June 24, 2005
Subject – Verba Agreement
by Keith Weiland
Okay, I know it. David Carr has been sacked more often than an pre-teen boy at Michael Jackson’s Neverland Ranch. It’s out there, and it’s embarrassing. The Texans know it, too.
I don’t blame the front office too much though. It’s not for a lack of effort. Ever since they took Tony Boselli and Ryan Young in the expansion draft, they’ve tried to build a wall of beefcake to protect their young gunslinger.
Don’t believe me? The Texans spent money on free agents like Steve McKinney, Zach Wiegert, and Todd Wade. Oh sure, those guys aren’t superstuds, but the Texans cherry-picked what they could from the thin crop of players available.
The team also spent early picks on Chester Pitts, Fred Weary, and Seth Wand. Naysayers will contend the Texans have yet to spend a first rounder on the team’s greatest need, but after the success of guys like Carr, Andre Johnson, and Dunta Robinson, who among us would complain about the players they did take with those top selections?
And the pursuit to improve Carr’s protection continued this offseason, highlighted by a last-minute chase for Orlando Pace. The results came up empty, but again, at least the effort was there. The team also showed interest in Cardinals cast-off L.J. Shelton, a former first round pick, only weeks after signing Victor Riley, himself a former first round pick.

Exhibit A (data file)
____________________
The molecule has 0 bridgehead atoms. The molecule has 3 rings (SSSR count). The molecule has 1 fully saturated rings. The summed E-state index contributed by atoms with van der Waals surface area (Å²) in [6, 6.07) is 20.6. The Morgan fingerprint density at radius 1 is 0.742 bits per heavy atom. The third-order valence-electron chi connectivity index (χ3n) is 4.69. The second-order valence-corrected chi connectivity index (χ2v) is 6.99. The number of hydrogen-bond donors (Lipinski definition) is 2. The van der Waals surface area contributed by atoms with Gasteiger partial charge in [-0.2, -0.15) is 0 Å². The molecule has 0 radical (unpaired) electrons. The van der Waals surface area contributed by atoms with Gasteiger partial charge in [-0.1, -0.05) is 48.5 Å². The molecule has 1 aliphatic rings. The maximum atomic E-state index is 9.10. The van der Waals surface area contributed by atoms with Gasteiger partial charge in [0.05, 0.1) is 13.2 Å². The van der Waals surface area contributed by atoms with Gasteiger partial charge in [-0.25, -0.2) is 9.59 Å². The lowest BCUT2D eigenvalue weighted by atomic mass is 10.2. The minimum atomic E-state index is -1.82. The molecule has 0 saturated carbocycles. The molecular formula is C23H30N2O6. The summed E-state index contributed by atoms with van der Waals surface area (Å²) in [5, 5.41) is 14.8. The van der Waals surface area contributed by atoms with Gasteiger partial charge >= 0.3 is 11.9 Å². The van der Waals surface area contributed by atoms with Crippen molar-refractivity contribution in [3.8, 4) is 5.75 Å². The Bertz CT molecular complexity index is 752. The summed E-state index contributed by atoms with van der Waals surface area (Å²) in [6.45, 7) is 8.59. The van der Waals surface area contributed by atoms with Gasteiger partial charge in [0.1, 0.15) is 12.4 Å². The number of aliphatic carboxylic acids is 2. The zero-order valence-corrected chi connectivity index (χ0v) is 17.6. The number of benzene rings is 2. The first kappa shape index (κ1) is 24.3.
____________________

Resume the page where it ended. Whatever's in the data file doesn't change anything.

And now the Texans reportedly have former Browns offensive tackle Ross Verba sighted in their crosshairs. Maybe they really want him? A definite maybe.
Verba is an 8-year NFL veteran who started his career blocking for Brett Favre in Green Bay. After spending the last four dismal seasons with the Browns, Verba bought out his own contract, giving back almost a half million dollars he earned this spring as a roster bonus. Who could blame him for wanting to leave Cleveland like it was… well, Cleveland?
Verba then told the other 31 teams in the league that he wanted a multi-year contract worth no less than $35 million. If he didn’t get what he wanted, he said he would to sit out the entire 2005 season. Cue the chirping crickets, as Verba still sits today.
It turns out the Texans might just be the most – and perhaps the only? – team interested in signing Verba, but ESPN.com says the team is only talking to him about a one-year contract. So begins the waiting game, the big staredown.
Who will blink first? And do the Texans even care?
With a one-year contract offer, the Texans are putting themselves in a situation where they can be easily outbid by another team and be easily dismissed by Verba. So why do they bother? Have they got nothing better to do during the offseason?
Well, sure, Verba might just take what he can, tuck his tail, and sign that measly one-year deal with the Texans. Heck, it worked on Riley, right? And didn’t Shelton sign a little one-year deal with the Browns?